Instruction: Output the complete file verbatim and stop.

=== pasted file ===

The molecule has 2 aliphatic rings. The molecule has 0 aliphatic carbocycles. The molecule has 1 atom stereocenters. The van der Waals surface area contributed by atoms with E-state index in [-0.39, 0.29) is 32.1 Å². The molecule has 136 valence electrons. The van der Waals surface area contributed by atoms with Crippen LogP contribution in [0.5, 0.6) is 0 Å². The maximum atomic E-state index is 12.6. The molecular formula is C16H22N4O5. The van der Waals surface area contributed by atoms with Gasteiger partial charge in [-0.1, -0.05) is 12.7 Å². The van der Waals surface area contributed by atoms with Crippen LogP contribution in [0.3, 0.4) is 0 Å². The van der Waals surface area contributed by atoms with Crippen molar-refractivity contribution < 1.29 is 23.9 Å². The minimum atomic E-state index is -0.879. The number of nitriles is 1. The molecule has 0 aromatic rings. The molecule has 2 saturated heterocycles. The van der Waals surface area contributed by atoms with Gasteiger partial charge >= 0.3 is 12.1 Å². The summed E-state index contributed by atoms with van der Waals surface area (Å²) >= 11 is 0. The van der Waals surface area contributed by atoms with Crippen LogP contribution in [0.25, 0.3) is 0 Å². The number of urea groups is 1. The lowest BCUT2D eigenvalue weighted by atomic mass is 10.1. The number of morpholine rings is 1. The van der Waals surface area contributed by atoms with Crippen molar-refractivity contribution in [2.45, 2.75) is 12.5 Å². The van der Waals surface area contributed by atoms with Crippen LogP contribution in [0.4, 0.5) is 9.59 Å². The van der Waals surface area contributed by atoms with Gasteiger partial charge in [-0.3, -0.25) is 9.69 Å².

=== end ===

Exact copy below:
The molecule has 2 aliphatic rings. The molecule has 0 aliphatic carbocycles. The molecule has 1 atom stereocenters. The van der Waals surface area contributed by atoms with E-state index in [-0.39, 0.29) is 32.1 Å². The molecule has 136 valence electrons. The van der Waals surface area contributed by atoms with Crippen LogP contribution in [0.5, 0.6) is 0 Å². The maximum atomic E-state index is 12.6. The molecular formula is C16H22N4O5. The van der Waals surface area contributed by atoms with Gasteiger partial charge in [-0.1, -0.05) is 12.7 Å². The van der Waals surface area contributed by atoms with Crippen LogP contribution in [0.3, 0.4) is 0 Å². The van der Waals surface area contributed by atoms with Crippen molar-refractivity contribution < 1.29 is 23.9 Å². The minimum atomic E-state index is -0.879. The number of nitriles is 1. The molecule has 0 aromatic rings. The molecule has 2 saturated heterocycles. The van der Waals surface area contributed by atoms with Gasteiger partial charge >= 0.3 is 12.1 Å². The summed E-state index contributed by atoms with van der Waals surface area (Å²) >= 11 is 0. The van der Waals surface area contributed by atoms with Crippen LogP contribution in [0.25, 0.3) is 0 Å². The number of urea groups is 1. The lowest BCUT2D eigenvalue weighted by atomic mass is 10.1. The number of morpholine rings is 1. The van der Waals surface area contributed by atoms with Crippen molar-refractivity contribution in [2.45, 2.75) is 12.5 Å². The van der Waals surface area contributed by atoms with Crippen LogP contribution in [0.4, 0.5) is 9.59 Å². The van der Waals surface area contributed by atoms with Gasteiger partial charge in [-0.3, -0.25) is 9.69 Å².